In a 2012 scientific study performed by experts from the University of New Mexico (Dr. Len Kratvitz et al), kettlebell was suggested as a viable training modality for facilitation of a weight loss program. This study examined thirteen (13) subjects i.e. 11 males and 2 females with average weight of 170 lbs. After a few days of exercise, the following results were observed:

  1. Kettlebell workouts elicited a psychological response necessary for cardiorespiratory fitness
  2. Potential power and strength benefits of kettlebell training as an alternative to traditional resistance training methods were observed
  3. Significant weight loss results were reported

Another benefit of using kettle bells during training is simplicity. This is in addition to being time- and cost-friendly. Let us take an in depth look at some real benefits of this training.

kettle bell class

Ideal for Busy People

Kettlebells are a perfect way to combine cardio, strength and flexibility training. Because of their intensive nature, the workouts are usually short. Moreover, kettlebells are normally kept small and portable making it practically possible to exercise on the go.

Quick weight loss

These workouts are quite effective at boosting metabolic action in the body and as you know the higher the metabolic cost, the more the fat you burn. Besides that, kettlebell workouts (being strength training exercises as well) are effective at creating dense muscle mass which aid in burning calories all day long.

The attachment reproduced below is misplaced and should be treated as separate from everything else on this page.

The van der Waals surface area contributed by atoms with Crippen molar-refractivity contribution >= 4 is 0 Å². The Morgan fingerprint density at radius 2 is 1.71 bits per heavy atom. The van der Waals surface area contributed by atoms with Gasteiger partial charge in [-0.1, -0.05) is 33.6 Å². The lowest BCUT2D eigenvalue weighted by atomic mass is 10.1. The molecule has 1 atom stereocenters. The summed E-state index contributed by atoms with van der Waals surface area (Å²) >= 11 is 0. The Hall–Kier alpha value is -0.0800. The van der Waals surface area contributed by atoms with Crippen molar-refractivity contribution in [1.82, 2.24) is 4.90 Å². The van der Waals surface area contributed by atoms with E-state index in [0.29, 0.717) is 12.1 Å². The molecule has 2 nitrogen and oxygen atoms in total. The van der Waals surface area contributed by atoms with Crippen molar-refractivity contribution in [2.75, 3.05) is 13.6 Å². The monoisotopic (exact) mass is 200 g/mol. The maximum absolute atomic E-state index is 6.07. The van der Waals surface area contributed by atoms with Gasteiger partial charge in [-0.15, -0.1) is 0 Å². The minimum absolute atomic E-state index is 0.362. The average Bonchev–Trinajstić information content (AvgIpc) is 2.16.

Boosted human growth hormone (HGH)

The kinds of movements that are stimulated by the complex movements of this training tend to favor production of human growth hormone. HGH boosts muscle mass while simultaneously reducing the amount of fat. Unfortunately, as we hit early 40s the HGH starts declining and therefore an extra dosage of it is needed to keep fit. Thanks to kettlebell workouts, one can boost their HGH levels naturally even at 40s.

Improved flexibility

An inflexible person might struggle to flex at the hips and touch their toes due to tight hamstrings. Likewise, it’s nearly inflexible for such a person to reach over head without compensating through their trunk. The kettlebell swing exercise aims to relax the hip flexors and hamstrings. This eventually helps unlock tight muscle flexors thereby improving general performance in other exercises.

Faster muscle recovery time

These workouts increase your range of motion and have minimal risk of injuries. If your kettlebell training is included as a part of a training method that comprises of other exercises, you might require 1 to 3 days recovery time. Normally, how short or long one takes to recover depends upon several factors including: fitness level, genetics and age. In basic, the less fit one is, the longer they require to recover. But generally, kettlebell trainings are known to have shorter recovery time than other forms of exercises.

An additional benefit of using kettle bells during training is that they are relatively easy to acquire. You can purchase them at a fitness equipment outlet or online. If you are a beginner, it is important to have a professional trainer help you train safely.